We were saddened by the death of Stella, a friend to us all and a member for over sixty years. Until very recently she hardly ever missed a meeting and was very active in every way. Singing was an important part of Stella's' life. She had a fine soprano voice and sang, as a young girl in the church choir, at concerts, and right through to membership for years of Ulverston Choral Society. She left precise instructions for the hymns and the tunes to be used at her funeral and the fine singing of those hymns by the large congregation there was a moving and appropriate tribute to her.
She took great pride in brewing an excellent cup of tea after our meetings and I always looked for her approval when I took over that task from her! We all miss her very much.
M. G.

Jean Wren 1930 - 2007

The parishioners, the church family of St. Mary's and the community of the Leven Valley and beyond were shocked and saddened by the sudden death of Jean on the 5th November.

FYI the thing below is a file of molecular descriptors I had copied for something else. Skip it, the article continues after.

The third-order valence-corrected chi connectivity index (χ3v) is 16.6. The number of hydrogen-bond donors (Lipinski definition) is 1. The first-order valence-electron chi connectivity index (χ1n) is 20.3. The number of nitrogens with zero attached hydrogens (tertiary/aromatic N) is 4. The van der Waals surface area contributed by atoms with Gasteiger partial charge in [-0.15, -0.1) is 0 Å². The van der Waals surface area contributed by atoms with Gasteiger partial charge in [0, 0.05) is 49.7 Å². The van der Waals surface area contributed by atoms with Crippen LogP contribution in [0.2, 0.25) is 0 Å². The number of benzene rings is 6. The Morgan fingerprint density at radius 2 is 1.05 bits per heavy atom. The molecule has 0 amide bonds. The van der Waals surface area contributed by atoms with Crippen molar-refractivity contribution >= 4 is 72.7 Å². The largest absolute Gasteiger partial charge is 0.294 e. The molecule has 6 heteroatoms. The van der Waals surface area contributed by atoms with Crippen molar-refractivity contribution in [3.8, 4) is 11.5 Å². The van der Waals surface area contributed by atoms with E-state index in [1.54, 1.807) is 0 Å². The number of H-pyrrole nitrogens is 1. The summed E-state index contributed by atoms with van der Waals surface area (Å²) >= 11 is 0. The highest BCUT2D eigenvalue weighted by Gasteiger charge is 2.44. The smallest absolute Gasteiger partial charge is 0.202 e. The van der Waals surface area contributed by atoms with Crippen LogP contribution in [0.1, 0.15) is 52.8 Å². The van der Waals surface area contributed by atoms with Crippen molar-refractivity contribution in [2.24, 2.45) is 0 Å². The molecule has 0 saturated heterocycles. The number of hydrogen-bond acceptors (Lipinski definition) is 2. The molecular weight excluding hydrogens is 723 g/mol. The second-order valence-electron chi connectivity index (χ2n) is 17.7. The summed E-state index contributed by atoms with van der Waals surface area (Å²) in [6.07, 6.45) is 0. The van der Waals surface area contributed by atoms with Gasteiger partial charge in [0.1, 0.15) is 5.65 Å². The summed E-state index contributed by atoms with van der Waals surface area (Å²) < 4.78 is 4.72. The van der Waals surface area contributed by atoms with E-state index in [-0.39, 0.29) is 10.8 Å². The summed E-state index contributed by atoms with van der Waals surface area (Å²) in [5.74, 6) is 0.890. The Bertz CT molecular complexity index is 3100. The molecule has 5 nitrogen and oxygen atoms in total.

Jean was an energetic member of the PCC and the social committee and will be greatly missed. She was a great supporter of the British Legion for whom she sold Poppies for over thirty years.
Her husband, John, had died only a few weeks earlier and together they were great stalwarts of the community.
We shall miss them both.
Our thoughts are with their children, Michael, Christine and family.
N.S .

From the Mother's Union

We are slowly coming to terms with Jean's sudden and untimely death, so unexpected and such a shock! Jean was a pillar of our group - giving people lifts to meetings and always seeing our elderly members safely back in their homes after meetings. She was ever cheerful and positive and ready to help in any way - one of those people who always cheered you up and made you feel better for seeing her. She is sorely missed and will not be forgotten.

Susan Anne Barker

Funeral Service at St Anne's and cremation at Barrow in Furness on 4th June 2007.
A Thank You:
The family of the late Sue Barker would like to thank all of those who attended the service of thanksgiving for her life, and gave such sympathy and support. They also thank those who provided flowers and decorated the church. A good collection was taken in Sue's memory and was given for the upkeep of St Anne's Church and Churchyard.
Thank you all.

Ruth Coward - 1917-2006

In his address at her funeral at St Peter's, the Reverend Goddard spoke of the special place that Ruth occupied in the hearts of countless people in the Benefice and well beyond it. The large congregation present were there to mourn the passing of a remarkable lady and friend and to give what support they could to George and the family.